Futuna Turnaround

It seems a silly thing to have to do, but boats sticking around Fiji have to leave the country every 18 months or pay 30% the value of the boat in duty. My 18 months was almost up, so it was time to get out. The nearest country to sail to is the French Island of Futuna a mere 230 miles the the northeast. I’d pressed hard from Vuda Point to make it to Savusavu during a break in the tradewinds caused by a high pressure system. When I got to Savusavu, the forecast was for one more day of northerly winds before the predominant easterlies filled back in. I had a couple of hard slogs against the trades to get east from Savusavu in the past that I didn’t want to relive, so I bought 5 pineapples and checked out of Fiji.

The forecast northerly ended up being a light southerly and I used it motorsail most of the way east to Taveuni. Then things started getting ugly. Sitting atop Somosomo Strait between Taveuni and Vanua Levu was the gnarliest looking bit of weather that I’ve ever seen. At first I thought there was even a waterspout in the middle, but it just turned out to be a particularly dense column of rain. Clouds that looked like a volcanic eruptions, lightning flashing throughout the system with deafening thunder following behind and then for a bit of a meteorlogic irony, a rainbow off to one side.

I dropped sail when I though there was enough wind in the system to form a waterspout and began tracking the cell on radar. I then noticed another, much less scary, lightning filled system coming up behind me. This is the first time that I’ve used my newly installed radar and it worked flawlessly. I threw all my portable electronics in the oven to protect them in case of a lightning stick and then used the radar to keep directly between the two passing systems. I ended up passing through Somosomo with just a little rain and a nice rainbow.

I only know a few boats that have been hit by lightning. I’ve heard of it blowing out through hulls and sinking boats before, but the people that I know just had their electronics fried. Either way, it’s one of the few things that really scares me out at sea. This trip treated me to lightning at sunset every evening.

Once through Somosome Strait, the wind filled in on the nose and stayed there the next two days to Futuna. The wind was light as I motorsailed against it. Unfortunately the seas were not. 2 meter waves greeted me as I cleared Rabi and made my way out into open water. The seas were much bigger then the 5-10 knot breeze should have created. Add to that a contrary current running at .5 to 1.5 knots the entire way up to Futuna. I averaged 3 knots motoring all but a few hours of the trip.

I pulled into Futuna at dawn on the third morning. The one anchorage on the island was well marked and easy to find. It was too early for customs, so I had a little swim, cleaned up and took care of a few boat projects that had come up on the passage. At 8am I rowed ashore to look for the Gendarmarie.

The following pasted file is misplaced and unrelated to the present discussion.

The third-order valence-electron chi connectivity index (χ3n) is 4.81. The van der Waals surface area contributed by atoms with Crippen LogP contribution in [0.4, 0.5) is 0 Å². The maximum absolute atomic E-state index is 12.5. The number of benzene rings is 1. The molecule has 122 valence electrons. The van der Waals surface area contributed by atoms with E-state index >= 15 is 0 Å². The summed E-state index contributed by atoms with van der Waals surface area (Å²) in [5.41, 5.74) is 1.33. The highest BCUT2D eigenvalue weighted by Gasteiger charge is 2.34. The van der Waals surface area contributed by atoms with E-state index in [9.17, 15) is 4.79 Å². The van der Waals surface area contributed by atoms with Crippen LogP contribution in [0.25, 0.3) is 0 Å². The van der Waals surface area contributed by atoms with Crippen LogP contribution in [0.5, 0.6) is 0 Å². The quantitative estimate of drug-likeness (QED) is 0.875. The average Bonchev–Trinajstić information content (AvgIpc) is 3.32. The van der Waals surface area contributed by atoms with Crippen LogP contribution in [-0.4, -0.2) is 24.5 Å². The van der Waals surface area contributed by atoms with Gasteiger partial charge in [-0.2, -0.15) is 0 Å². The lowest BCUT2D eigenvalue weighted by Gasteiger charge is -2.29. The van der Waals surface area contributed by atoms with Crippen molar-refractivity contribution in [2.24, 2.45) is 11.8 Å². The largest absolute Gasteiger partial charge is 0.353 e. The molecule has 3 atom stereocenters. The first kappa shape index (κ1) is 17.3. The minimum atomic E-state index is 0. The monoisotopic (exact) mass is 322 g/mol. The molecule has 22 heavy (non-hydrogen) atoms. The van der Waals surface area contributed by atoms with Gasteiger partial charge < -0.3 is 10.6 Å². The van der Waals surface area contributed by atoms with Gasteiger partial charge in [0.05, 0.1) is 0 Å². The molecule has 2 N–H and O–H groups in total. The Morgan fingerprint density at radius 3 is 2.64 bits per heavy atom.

Futuna’s people are a mix of Tongan and Polynesian. The place felt very much like one of the outer islands in French Polynesia. After spending so much time in Fiji, it was hard to not greet everyone on the street with a hearty Bula! As it turned out it was hard to even get enough eye contact to say bonjour. I’m sure the people are very friendly, indeed one of the gendarmes gave me an enormous lei, but after Fiji, the place felt very cold. It also could do with the fact most visitors, like myself, just show up for a few hours and then are off again.

Checking in and out simultaneously with the gendarmes and customs was a breeze. I didn’t have to fill out a single form or pay any fees. It made me a bit sad to leave so quickly, but the wind was perfect for the return trip and the anchorage was notoriously rolly. I decided the prudent thing to do was to sail on.
Just 3 hours after arriving, I hauled up the hook and set off on one of the most pleasant sails that I’ve ever had.

That current that was against me going northbound, was like a turbo boost heading south. With 10-15 knots from the stern quarter, I was able sail at nearly 7 knots most of the way home. The wind finally failed me after getting back through Somosomo, but even then I was able to sail at 4 knots the rest of the way to Point Reef where I finally had to turn on the motor to make the 4 miles north up to Savusavu. Brilliant and uneventful, except for the squalls and lightning that I still had to deal with each evening.

I pulled into Savusavu at 9:30 this morning, just 9 days after leaving Vuda Point and 3 days before my old import permit would have expired. I was worried about getting a good weather window to leave Savusavu, but I doubt that I could have pulled off that turnaround any better. Now it’s time to start getting ready for cyclone season here in Fiji. I’ve identified a number of “hurricane holes” on the charts. I need to explore and lay down track lines into each of them so that I’ll have someplace to run if a cyclone does come along. However it goes down, I feel better about this than leaving my boat to be smashed in Vuda Point again.

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